Rank #1: Episode 5: Know When to Walk Away
Why do people persist with terrible jobs or relationships, where jumping ship is clearly the better option? Is it even possible to seriously consider a future job or partner that you've never had before? One way to better generalise from toy problems is to think about them in everyday circumstances. Try thinking about your interactions with someone like drawing marbles from an urn. Reading: Mindware by Richard Nisbett, “Foiling Foibles” and “Odds and Ns”; Thinking, Fast and Slow by Daniel Kahneman, "Bernoulli’s Errors" and "Prospect Theory." Guests: Jason Tangen, Rachel Searston, Ruben Laukkonen, Jeremy Nash, and Brooklyn Corbett. Learn more at think101.org.
Aug 15 2016
Rank #2: Episode 4: Decisions, Decisions…
How do you decide what product to buy, apartment to rent, or who to marry? Listing pros and cons, weighing attributes, and collecting evidence are important for optimal decision making. It’s also valuable to consider sunk costs and opportunity costs, but when do you say, "Enough is enough," and finally make a choice? Should we rely on highly analytic and rational approaches to decision making, or leave it to our unconscious processes to solve in the background? Reading: Mindware by Richard Nisbett, “Should You Think Like an Economist?” and “Spilt Milk and Free Lunch”; Arkes, H. R., & Blumer, C. (1985). The psychology of sunk cost. Organizational behavior and human decision processes, 35(1), 124-140. Guests: Jason Tangen, Rachel Searston, Ruben Laukkonen, Jeremy Nash, and Kirsty Kent. Learn more at think101.org.
Aug 15 2016
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Rank #3: Episode 11: Epistemic Modesty
In the final chapter of “Mindware,” Nisbett assures the reader that we’re smarter than we were before started the book, and that we’ll now recognise mistakes in the wild. Are you, dear listener, less likely to make the errors in thinking that we’ve been discussing here? When are you likely to make mistakes? When should you rely on other people’s judgements about a domain? There seems to be an element of politeness when interacting with people who make claims, but is it wrong to, say, ask your doctor how often a diagnosis is wrong? Being sceptical about your own claims and expertise seems to be important in making everyday decisions, so how can we develop this epistemic modesty? Does knowing about experimental methodology help you make better decisions? Does is make you more sceptical? Wouldn’t it be nice if everyone asked to see the evidence before important policy decisions were made? How about an Open Science Framework for public policy? Reading: Mindware by Richard Nisbett, “Keeping It Real” and “The Tools of the Lay Scientist” Guests: Jason Tangen, Rachel Searston, Ruben Laukkonen, Gianni Ribeiro, Jeremy Nash, Brooklyn Corbett, Josephine Echberg, Joshua Adie, Kirsty Kent, Melissa Lane, and Ryan Metcalfe. Learn more at think101.org.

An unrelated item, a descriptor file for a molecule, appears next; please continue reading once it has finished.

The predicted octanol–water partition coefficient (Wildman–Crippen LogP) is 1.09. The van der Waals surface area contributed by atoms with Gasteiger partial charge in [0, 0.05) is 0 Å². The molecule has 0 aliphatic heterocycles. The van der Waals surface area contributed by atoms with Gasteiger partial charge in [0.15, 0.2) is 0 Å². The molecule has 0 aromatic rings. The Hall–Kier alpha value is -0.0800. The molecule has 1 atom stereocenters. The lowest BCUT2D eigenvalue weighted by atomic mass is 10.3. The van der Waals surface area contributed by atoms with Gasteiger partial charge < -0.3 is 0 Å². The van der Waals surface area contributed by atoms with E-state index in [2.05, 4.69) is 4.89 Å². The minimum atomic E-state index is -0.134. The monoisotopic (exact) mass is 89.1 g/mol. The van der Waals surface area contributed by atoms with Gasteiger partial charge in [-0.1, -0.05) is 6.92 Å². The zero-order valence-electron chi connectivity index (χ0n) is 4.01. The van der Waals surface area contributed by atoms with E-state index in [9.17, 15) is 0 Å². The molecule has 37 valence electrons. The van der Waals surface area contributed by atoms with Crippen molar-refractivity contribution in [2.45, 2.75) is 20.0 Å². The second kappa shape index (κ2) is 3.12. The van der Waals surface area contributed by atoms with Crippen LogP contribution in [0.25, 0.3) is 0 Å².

Oct 20 2016
Rank #4: Episode 10: Simplicity
If a major goal in science is to “Keep It Simple,” what exactly does “simple” mean in this context? Helpful? Useful? Easy to Understand? Should public money only be spent on research that can be explained to folks down at the local pub? Does simplification naturally lead to overgeneralisation? Should the media “keep it simple” when communicating scientific results to the public? The curse of knowledge is clearly operating here. How much does the average person actually know (or need to know) about seemingly simple everyday objects like a zipper, lock, or toilet? What about cognitive explanations about “simple” species like bees, fish, or birds? Are simple explanations ideal in the judgements and decisions that we make everyday? Reading: Mindware by Richard Nisbett, “KISS and Tell.” Guests: Jason Tangen, Rachel Searston, Ruben Laukkonen, Gianni Ribeiro, Jeremy Nash, and Ryan Metcalfe. Learn more at think101.org.
Oct 06 2016
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Rank #5: Episode 9: Logic and Wisdom
Many experiments have demonstrated differences between people who grew up in the Eastern vs Western cultures on a variety of perceptual and cognitive tasks. Is an “object-centric” perspective more useful than a “situation-centric” perspective? Logic and the scientific method grew out of this object-centric approach, and they're pretty useful. There's some real value in treating objects and events abstractly, so we can better appreciate how they operate. But in many of our everyday decisions, we don't need to generate a label to successfully navigate the world, and recognising the context of an argument is clearly important for opinion change. Is dialectical reasoning more like conscious or unconscious processing? How does the notion of “wisdom” relate to these two perspectives? Reading: Mindware by Richard Nisbett, “Logic” and “Dialectical Reasoning.” Guests: Jason Tangen, Rachel Searston, Ruben Laukkonen, Gianni Ribeiro, Jeremy Nash, and Ryan Metcalfe. Learn more at think101.org.
Oct 03 2016